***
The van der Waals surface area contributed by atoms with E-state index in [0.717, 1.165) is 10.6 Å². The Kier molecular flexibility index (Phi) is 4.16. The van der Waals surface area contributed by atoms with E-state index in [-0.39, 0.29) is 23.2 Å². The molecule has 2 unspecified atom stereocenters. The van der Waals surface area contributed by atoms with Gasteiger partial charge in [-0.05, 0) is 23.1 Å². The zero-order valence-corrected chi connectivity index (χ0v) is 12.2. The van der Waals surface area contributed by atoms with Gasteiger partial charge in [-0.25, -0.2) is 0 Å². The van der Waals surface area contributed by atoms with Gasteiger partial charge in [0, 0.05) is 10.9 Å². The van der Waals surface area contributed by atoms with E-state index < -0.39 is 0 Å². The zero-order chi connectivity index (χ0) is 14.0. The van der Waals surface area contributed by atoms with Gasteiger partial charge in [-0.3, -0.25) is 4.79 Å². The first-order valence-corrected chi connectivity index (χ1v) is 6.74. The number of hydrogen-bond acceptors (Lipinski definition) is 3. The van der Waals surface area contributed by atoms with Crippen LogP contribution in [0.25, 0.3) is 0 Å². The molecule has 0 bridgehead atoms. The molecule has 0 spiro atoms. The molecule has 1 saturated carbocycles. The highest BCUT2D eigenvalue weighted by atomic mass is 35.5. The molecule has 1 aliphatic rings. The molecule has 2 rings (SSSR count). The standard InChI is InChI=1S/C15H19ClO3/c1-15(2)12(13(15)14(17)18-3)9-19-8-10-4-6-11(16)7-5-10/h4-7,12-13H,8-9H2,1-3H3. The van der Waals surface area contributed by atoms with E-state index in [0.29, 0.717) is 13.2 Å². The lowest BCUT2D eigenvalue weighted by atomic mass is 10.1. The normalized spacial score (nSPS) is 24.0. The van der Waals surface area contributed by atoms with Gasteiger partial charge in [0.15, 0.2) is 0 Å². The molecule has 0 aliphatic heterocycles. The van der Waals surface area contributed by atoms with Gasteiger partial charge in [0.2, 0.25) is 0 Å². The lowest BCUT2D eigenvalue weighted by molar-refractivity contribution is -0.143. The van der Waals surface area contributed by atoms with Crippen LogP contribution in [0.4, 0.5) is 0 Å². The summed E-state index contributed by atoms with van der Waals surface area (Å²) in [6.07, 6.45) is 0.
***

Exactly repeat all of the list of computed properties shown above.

The van der Waals surface area contributed by atoms with E-state index in [0.717, 1.165) is 10.6 Å². The Kier molecular flexibility index (Phi) is 4.16. The van der Waals surface area contributed by atoms with E-state index in [-0.39, 0.29) is 23.2 Å². The molecule has 2 unspecified atom stereocenters. The van der Waals surface area contributed by atoms with Gasteiger partial charge in [-0.05, 0) is 23.1 Å². The zero-order valence-corrected chi connectivity index (χ0v) is 12.2. The van der Waals surface area contributed by atoms with Gasteiger partial charge in [-0.25, -0.2) is 0 Å². The van der Waals surface area contributed by atoms with Gasteiger partial charge in [0, 0.05) is 10.9 Å². The van der Waals surface area contributed by atoms with E-state index < -0.39 is 0 Å². The zero-order chi connectivity index (χ0) is 14.0. The van der Waals surface area contributed by atoms with Gasteiger partial charge in [-0.3, -0.25) is 4.79 Å². The first-order valence-corrected chi connectivity index (χ1v) is 6.74. The number of hydrogen-bond acceptors (Lipinski definition) is 3. The van der Waals surface area contributed by atoms with Crippen LogP contribution in [0.25, 0.3) is 0 Å². The molecule has 0 bridgehead atoms. The molecule has 0 spiro atoms. The molecule has 1 saturated carbocycles. The highest BCUT2D eigenvalue weighted by atomic mass is 35.5. The molecule has 1 aliphatic rings. The molecule has 2 rings (SSSR count). The standard InChI is InChI=1S/C15H19ClO3/c1-15(2)12(13(15)14(17)18-3)9-19-8-10-4-6-11(16)7-5-10/h4-7,12-13H,8-9H2,1-3H3. The van der Waals surface area contributed by atoms with E-state index in [0.29, 0.717) is 13.2 Å². The lowest BCUT2D eigenvalue weighted by atomic mass is 10.1. The normalized spacial score (nSPS) is 24.0. The van der Waals surface area contributed by atoms with Gasteiger partial charge in [0.15, 0.2) is 0 Å². The molecule has 0 aliphatic heterocycles. The van der Waals surface area contributed by atoms with Gasteiger partial charge in [0.2, 0.25) is 0 Å². The lowest BCUT2D eigenvalue weighted by molar-refractivity contribution is -0.143. The van der Waals surface area contributed by atoms with Crippen LogP contribution in [0.4, 0.5) is 0 Å². The summed E-state index contributed by atoms with van der Waals surface area (Å²) in [6.07, 6.45) is 0.